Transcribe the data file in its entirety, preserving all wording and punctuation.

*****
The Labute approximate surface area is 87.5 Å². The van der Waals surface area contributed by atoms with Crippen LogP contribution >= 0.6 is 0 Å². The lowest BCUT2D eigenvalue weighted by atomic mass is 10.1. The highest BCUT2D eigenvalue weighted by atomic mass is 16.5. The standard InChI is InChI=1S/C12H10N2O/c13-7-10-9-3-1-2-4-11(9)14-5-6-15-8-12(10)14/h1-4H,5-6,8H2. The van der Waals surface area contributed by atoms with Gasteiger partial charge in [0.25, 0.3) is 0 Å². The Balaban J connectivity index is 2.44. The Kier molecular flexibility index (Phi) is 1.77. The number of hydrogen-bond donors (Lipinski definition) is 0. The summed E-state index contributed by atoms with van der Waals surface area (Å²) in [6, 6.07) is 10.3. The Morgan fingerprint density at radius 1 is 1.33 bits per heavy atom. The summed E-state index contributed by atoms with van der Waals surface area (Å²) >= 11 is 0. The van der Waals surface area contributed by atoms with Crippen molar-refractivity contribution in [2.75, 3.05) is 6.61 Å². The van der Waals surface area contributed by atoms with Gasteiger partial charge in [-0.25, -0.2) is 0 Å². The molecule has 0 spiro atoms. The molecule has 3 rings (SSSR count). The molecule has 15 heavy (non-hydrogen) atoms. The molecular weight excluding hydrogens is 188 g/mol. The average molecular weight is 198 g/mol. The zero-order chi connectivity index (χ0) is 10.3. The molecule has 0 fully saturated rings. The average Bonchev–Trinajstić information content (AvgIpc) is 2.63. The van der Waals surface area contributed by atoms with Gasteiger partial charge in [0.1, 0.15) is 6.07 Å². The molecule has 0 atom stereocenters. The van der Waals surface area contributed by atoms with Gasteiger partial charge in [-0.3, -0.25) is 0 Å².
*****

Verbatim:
The Labute approximate surface area is 87.5 Å². The van der Waals surface area contributed by atoms with Crippen LogP contribution >= 0.6 is 0 Å². The lowest BCUT2D eigenvalue weighted by atomic mass is 10.1. The highest BCUT2D eigenvalue weighted by atomic mass is 16.5. The standard InChI is InChI=1S/C12H10N2O/c13-7-10-9-3-1-2-4-11(9)14-5-6-15-8-12(10)14/h1-4H,5-6,8H2. The van der Waals surface area contributed by atoms with Gasteiger partial charge in [0.25, 0.3) is 0 Å². The Balaban J connectivity index is 2.44. The Kier molecular flexibility index (Phi) is 1.77. The number of hydrogen-bond donors (Lipinski definition) is 0. The summed E-state index contributed by atoms with van der Waals surface area (Å²) in [6, 6.07) is 10.3. The Morgan fingerprint density at radius 1 is 1.33 bits per heavy atom. The summed E-state index contributed by atoms with van der Waals surface area (Å²) >= 11 is 0. The van der Waals surface area contributed by atoms with Crippen molar-refractivity contribution in [2.75, 3.05) is 6.61 Å². The van der Waals surface area contributed by atoms with Gasteiger partial charge in [-0.25, -0.2) is 0 Å². The molecule has 0 spiro atoms. The molecule has 3 rings (SSSR count). The molecule has 15 heavy (non-hydrogen) atoms. The molecular weight excluding hydrogens is 188 g/mol. The average molecular weight is 198 g/mol. The zero-order chi connectivity index (χ0) is 10.3. The molecule has 0 fully saturated rings. The average Bonchev–Trinajstić information content (AvgIpc) is 2.63. The van der Waals surface area contributed by atoms with Gasteiger partial charge in [0.1, 0.15) is 6.07 Å². The molecule has 0 atom stereocenters. The van der Waals surface area contributed by atoms with Gasteiger partial charge in [-0.3, -0.25) is 0 Å².